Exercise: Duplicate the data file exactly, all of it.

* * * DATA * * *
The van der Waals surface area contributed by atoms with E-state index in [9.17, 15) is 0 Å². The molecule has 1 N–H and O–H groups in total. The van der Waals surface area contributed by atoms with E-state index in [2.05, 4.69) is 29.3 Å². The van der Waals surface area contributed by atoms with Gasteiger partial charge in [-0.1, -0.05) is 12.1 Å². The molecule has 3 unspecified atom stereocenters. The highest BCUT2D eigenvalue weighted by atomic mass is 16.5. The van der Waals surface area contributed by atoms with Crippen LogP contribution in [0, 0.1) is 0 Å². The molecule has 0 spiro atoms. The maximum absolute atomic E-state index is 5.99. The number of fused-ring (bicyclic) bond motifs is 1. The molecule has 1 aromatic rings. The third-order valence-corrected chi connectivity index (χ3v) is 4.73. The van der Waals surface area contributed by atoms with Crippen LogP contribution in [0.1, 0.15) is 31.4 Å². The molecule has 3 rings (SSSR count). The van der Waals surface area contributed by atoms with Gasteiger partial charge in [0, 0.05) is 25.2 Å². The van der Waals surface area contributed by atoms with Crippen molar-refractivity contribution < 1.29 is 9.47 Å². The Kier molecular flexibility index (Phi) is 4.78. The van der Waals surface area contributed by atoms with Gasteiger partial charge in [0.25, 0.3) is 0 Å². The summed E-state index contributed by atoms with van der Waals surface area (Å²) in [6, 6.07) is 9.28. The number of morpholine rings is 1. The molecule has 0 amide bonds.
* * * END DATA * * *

The van der Waals surface area contributed by atoms with E-state index in [9.17, 15) is 0 Å². The molecule has 1 N–H and O–H groups in total. The van der Waals surface area contributed by atoms with E-state index in [2.05, 4.69) is 29.3 Å². The van der Waals surface area contributed by atoms with Gasteiger partial charge in [-0.1, -0.05) is 12.1 Å². The molecule has 3 unspecified atom stereocenters. The highest BCUT2D eigenvalue weighted by atomic mass is 16.5. The van der Waals surface area contributed by atoms with Crippen LogP contribution in [0, 0.1) is 0 Å². The molecule has 0 spiro atoms. The maximum absolute atomic E-state index is 5.99. The number of fused-ring (bicyclic) bond motifs is 1. The molecule has 1 aromatic rings. The third-order valence-corrected chi connectivity index (χ3v) is 4.73. The van der Waals surface area contributed by atoms with Crippen LogP contribution in [0.1, 0.15) is 31.4 Å². The molecule has 3 rings (SSSR count). The van der Waals surface area contributed by atoms with Gasteiger partial charge in [0, 0.05) is 25.2 Å². The van der Waals surface area contributed by atoms with Crippen molar-refractivity contribution < 1.29 is 9.47 Å². The Kier molecular flexibility index (Phi) is 4.78. The van der Waals surface area contributed by atoms with Gasteiger partial charge in [0.25, 0.3) is 0 Å². The summed E-state index contributed by atoms with van der Waals surface area (Å²) in [6, 6.07) is 9.28. The number of morpholine rings is 1. The molecule has 0 amide bonds.